Didn’t we just do this? The deja vu is strong as another major streaming service launches, this time NBCUniversal’s Peacock, which features classic NBC series like 30 Rock, Cheers, and The Office (coming in 2021). There’s also an array of films from the Universal library (many are available for free), including the Matrix and Jurassic Park franchises, along with classics from the Marx Brothers, the Universal monster films, and a variety of Alfred Hitchcock movies. Delving into a new service can be daunting (and the platform’s search feature is absolutely awful), so we’ve again put together a list of some of the most worthwhile selections from the Peacock library.

Lost Highway

David Lynch followed up his Twin Peaks movie with the wild, identity-swapping Lost Highway, armed with a beloved soundtrack, a stacked cast, and no easy answers. A prisoner changes bodies overnight in a holding cell, mysterious videotapes are received, Robert Loggia gets to do some top-notch menacing, and Robert Blake gets to be wildly creepy.

Double Indemnity

The first movie to watch in any Film Noir 101 exploration, the plot of Double Indemnity feels like a beat-for-beat recitation of the subgenre’s key tenets: a man at a relatively common station in life (Fred MacMurray, an insurance agent) is exploited by a femme fatale (a bewigged Barbara Stanwyck) for her own gains, the plan falls apart, and he’s hoisted by his own petard. But it’s not the specific beats that matter as much as Billy Wilder’s masterful direction and script, along with John Seitz’s stark cinematography.

Clockers

Spike Lee is a consistent presence on Peacock, with Do the Right Thing, Mo’ Better Blues, and Da Sweet Blood of Jesus all finding a home on the service. Peacock also features Clockers, which takes the structure of a police procedural to build a chilling portrait of despair, hope, and the unanswered problem of black-on-black crime in an urban housing project.

Wild Style

One of the defining portrayals of the early New York City hip-hop world, Wild Style has been sampled on rap albums for decades (Nas’ classic Illmatic comes to mind) and helped the rest of the world grasp the visual identity of the world of B-boys and graffiti artists.

Cape Fear

Scorsese had a fun time with his remake of Cape Fear, but it’s always best to go back to the source material. It’s hard to beat the head-to-head collision of a sinister Robert Mitchum with a righteous Gregory Peck, and the final houseboat showdown is still a thing of chilling beauty.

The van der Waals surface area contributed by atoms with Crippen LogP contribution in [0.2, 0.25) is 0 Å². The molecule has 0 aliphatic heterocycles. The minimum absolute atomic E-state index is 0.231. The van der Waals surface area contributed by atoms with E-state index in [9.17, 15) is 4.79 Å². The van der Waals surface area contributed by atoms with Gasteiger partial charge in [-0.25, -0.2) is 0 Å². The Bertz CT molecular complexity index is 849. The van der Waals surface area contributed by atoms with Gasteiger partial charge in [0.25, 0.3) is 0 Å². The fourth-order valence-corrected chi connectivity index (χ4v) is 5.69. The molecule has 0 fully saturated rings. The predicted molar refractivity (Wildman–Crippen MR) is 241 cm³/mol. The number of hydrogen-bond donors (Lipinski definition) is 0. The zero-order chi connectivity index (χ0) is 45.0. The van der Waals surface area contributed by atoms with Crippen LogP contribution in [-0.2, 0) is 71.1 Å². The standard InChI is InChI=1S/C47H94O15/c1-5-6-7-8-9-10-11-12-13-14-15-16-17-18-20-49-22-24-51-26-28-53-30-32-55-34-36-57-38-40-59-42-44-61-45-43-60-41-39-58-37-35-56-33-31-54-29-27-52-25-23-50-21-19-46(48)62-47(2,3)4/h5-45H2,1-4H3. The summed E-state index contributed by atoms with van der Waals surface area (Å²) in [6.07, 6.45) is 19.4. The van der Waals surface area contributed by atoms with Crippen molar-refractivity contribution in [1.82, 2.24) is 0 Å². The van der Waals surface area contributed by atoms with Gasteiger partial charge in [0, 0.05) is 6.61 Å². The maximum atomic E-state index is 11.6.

Sleepaway Camp

While this isn’t exclusive to Peacock, I’d be remiss to not take any opportunity to encourage people to watch the truly deranged summer camp slasher Sleepaway Camp, packed with bizarre performances, impossible kills, and one of the most memorable closing shots of any movie, full stop. I’ll see you all at the waterfront after the social.

Scarface

This is the original 1932 version of Scarface, directed by Howard Hawks and packed with way too much violence for the censors and for producer Howard Hughes. Featuring an A-list cast of early 1930s talent, Scarface was cinema’s first great trip into the criminal underworld and set the template for the gangster picture.

What Richard Did

If you were charmed/amused/intrigued by Jack Reynor’s performance in last year’s hit Midsommar, go back to his early success with What Richard Did, where he plays a young rugby player who ruins multiple lives in one impulsive moment.

All That Heaven Allows

Douglas Sirk is known as a master of ‘50s melodrama, and his 1955 feature All That Heaven Allows is one of his defining works. An older widow (Jane Wyman) finds solace in the arms of her younger gardener (played by Rock Hudson), and faces the scorn of her high society friends.

Bad Lieutenant Port of Call New Orleans

It will forever remain unclear why Werner Herzog wanted to film a not-really-sequel to Abel Ferrara’s Bad Lieutenant, and even murkier why he named it the mouthful Bad Lieutenant: Port of Call New Orleans. While not a great movie, it does feature many intriguing aspects, like a fun Val Kilmer performance, Nicolas Cage at some of his Cage-iest, and a reminder that they were trying to make Xzibit’s acting career a thing for a while. As our own review opens, “Is it possible to write a raving two-star review?”

Hail! Hail! Rock and Roll

Taylor Hackford directed Hail! Hail! Rock and Roll, an inside look at the concert staged to celebrate the 60th birthday of rock and roll pioneer Chuck Berry. Famous friends and admirers packed the lineup, from Keith Richards to Eric Clapton to Linda Ronstadt, and while the performances are generally a delight—as are the fashions—the real intrigue comes from the rehearsal footage, with Berry and Richards duking it out over guitar parts and Berry’s famously irascible nature coming to the fore.